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Published on June 9th, 1994 | by Gerry Galipault

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Marxman right on target

All eyes, it seems, are upon London-based rap group Marxman. Figuratively and literally.

The soulful quartet, made up of two Irishmen and two Englishmen of Jamaican origin, have earned the praise of peers, fans and critics for its bold fusion of hip-hop with Irish folk instruments and melodies.

Marxman’s debut A&M album, “33 Revolutions Per Minute,” is a four-star effort in many corners, not only for its multigenre, De La Soul-like vibe but its biting social commentary.

With a socialist view of the world, the foursome touch on such controversial issues as British involvement in Northern Ireland (“Sad Affair”), colonialism (“Ship Ahoy,” featuring vocals from Sinead O’Connor), violence against women (“All About Eve”) and heroin addiction (“Do You Crave Mystique”). The first single, “Sad Affair,” which questions England’s Northern Ireland policy, was banned last year by the BBC.

Considering all that, it wouldn’t surprise lead rapper Hollis if authorities were tailing their every move.

“The phone could be bugged,” the Dublin native said recently from the group’s London studio. “I don’t let it affect me. I live a normal life. I haven’t changed my lifestyle fundamentally since we started this music business, but I’m conscious of certain things when it comes to … you know.

“I think they’d be mad to (bug us), we’re a musical group. I don’t have an AK-47 in the room or anything like that. What they are frightened of are ideas spreading among young people which challenge their authority and lead people to think for themselves. … On that level, they probably are quite right to be afraid of a group like Marxman.”

When stacked up against other hot topics in the world, like the war in Bosnia and North Korea’s nuclear buildup, the situation in Northern Ireland is no more or less important, Hollis said.

“But what I do think is that the British government is very good at suppressing information about Northern Ireland,” he said, “and it puts pressure on other governments, like America, to play down what’s going on because it’s bad for British’s image internationally, the fact that she’s an aggressor in another country.”

In August, Marxman played a show in Belfast, a volatile city many artists avoid. It was a humbling experience, Hollis said, because the group only writes songs about the country while citizens there live with violence daily.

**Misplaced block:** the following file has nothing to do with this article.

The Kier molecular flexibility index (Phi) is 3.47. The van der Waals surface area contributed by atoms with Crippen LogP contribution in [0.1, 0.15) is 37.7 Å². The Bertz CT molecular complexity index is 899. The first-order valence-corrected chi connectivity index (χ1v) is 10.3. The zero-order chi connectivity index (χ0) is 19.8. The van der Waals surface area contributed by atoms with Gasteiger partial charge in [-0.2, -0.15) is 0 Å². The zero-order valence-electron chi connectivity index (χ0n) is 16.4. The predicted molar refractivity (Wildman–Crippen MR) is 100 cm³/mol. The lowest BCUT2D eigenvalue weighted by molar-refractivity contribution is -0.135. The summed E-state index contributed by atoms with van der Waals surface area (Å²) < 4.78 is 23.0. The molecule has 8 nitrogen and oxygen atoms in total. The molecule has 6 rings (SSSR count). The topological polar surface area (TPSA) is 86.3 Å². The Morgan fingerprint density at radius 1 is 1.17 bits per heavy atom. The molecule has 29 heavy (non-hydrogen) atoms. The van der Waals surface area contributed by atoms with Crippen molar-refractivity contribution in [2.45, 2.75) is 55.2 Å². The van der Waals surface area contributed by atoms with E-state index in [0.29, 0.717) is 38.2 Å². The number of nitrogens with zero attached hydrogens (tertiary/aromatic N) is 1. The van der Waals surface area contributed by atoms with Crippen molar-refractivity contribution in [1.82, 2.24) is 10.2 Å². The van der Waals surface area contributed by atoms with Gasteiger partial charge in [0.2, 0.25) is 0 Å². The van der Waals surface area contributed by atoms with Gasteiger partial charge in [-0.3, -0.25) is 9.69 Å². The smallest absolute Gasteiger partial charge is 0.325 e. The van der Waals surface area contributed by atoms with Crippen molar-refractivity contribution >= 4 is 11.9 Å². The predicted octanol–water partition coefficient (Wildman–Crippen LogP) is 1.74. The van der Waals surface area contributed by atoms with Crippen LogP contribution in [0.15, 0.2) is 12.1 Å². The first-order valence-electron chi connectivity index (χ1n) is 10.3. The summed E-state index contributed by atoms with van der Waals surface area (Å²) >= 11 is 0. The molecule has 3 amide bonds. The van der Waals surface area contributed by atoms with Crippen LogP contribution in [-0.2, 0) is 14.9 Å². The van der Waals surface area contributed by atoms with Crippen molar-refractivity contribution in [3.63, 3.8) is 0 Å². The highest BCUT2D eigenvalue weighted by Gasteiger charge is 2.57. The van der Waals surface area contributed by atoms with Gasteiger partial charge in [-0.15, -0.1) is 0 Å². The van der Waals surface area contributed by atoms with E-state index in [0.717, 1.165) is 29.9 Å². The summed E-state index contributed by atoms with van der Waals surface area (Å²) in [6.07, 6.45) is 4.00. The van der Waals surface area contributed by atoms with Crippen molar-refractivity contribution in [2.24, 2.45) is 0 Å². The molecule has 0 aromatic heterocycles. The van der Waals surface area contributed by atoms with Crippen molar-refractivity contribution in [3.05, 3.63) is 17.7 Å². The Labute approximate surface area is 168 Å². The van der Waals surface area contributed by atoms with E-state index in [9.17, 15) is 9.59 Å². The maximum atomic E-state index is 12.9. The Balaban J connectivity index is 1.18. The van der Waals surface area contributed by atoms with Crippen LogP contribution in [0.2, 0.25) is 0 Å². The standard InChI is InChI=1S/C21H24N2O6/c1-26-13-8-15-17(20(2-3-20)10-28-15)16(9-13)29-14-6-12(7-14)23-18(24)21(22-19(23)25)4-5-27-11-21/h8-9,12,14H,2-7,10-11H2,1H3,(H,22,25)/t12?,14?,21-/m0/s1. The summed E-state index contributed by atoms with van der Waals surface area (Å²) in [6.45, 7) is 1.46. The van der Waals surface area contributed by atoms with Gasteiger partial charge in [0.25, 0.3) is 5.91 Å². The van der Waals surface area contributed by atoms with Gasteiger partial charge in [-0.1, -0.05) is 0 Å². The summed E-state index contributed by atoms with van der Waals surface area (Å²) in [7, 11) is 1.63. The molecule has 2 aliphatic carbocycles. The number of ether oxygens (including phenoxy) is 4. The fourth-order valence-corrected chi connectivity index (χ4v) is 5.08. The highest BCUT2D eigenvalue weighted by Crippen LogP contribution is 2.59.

“We didn’t stay in any hotels; we stayed with local families in their houses,” he said. “While we were there, someone everyone knew in the area was shot dead by Protestant paramilitaries.

“This happened only a few miles away from where we were. To them (the residents), it was like, ‘Oh, to shame,’ because it’s happening every day.”

The group is adamant about socialism, a system “based on the needs of the people rather than for business and profit,” Hollis said. But they aren’t trying to shove a philosophy down anyone’s throat.

“Many of (the album’s) themes are universal,” he said. “Songs like ‘Father Like Son,’ ‘Drifting’ and ‘All About Eve’ are written in very humanistic language. That’s how we are as people; we don’t rant about things. We’re not middle-class college kids. We’re ordinary Joe’s from working-class communities.

“We’re not presenting ourselves as better than anybody else or that we have all the answers. We’re just very serious about what we believe in and our convictions.”

“33 Revolutions” already is old news in England. It was released last year, and since then, Marxman have opened for U2 on its Zoo TV tour in Europe and recently for Depeche Mode. Just as the album hits American stores, the group is finishing its follow-up release and planning U.S. live dates in July.

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Gerry Galipault debuted Pause & Play online in October 1997. Since then, it has become the definitive place for CD-release dates — with a worldwide audience.



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